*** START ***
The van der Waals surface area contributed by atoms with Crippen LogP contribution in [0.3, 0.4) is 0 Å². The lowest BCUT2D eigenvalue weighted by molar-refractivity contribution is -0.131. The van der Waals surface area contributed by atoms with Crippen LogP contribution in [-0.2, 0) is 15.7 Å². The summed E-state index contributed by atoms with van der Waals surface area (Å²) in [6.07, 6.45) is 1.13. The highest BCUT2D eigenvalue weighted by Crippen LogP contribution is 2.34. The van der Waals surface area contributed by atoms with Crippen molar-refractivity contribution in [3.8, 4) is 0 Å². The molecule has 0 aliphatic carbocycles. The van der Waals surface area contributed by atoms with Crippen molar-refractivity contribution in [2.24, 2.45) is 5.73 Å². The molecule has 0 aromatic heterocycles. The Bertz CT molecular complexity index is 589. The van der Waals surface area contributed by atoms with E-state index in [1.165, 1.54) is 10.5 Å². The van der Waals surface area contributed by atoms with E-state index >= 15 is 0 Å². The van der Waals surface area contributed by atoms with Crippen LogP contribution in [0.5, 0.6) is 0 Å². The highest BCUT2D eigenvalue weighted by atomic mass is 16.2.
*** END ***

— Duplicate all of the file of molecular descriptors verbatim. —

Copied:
The van der Waals surface area contributed by atoms with Crippen LogP contribution in [0.3, 0.4) is 0 Å². The lowest BCUT2D eigenvalue weighted by molar-refractivity contribution is -0.131. The van der Waals surface area contributed by atoms with Crippen LogP contribution in [-0.2, 0) is 15.7 Å². The summed E-state index contributed by atoms with van der Waals surface area (Å²) in [6.07, 6.45) is 1.13. The highest BCUT2D eigenvalue weighted by Crippen LogP contribution is 2.34. The van der Waals surface area contributed by atoms with Crippen molar-refractivity contribution in [3.8, 4) is 0 Å². The molecule has 0 aliphatic carbocycles. The van der Waals surface area contributed by atoms with Crippen molar-refractivity contribution in [2.24, 2.45) is 5.73 Å². The molecule has 0 aromatic heterocycles. The Bertz CT molecular complexity index is 589. The van der Waals surface area contributed by atoms with E-state index in [1.165, 1.54) is 10.5 Å². The van der Waals surface area contributed by atoms with E-state index >= 15 is 0 Å². The van der Waals surface area contributed by atoms with Crippen LogP contribution in [0.5, 0.6) is 0 Å². The highest BCUT2D eigenvalue weighted by atomic mass is 16.2.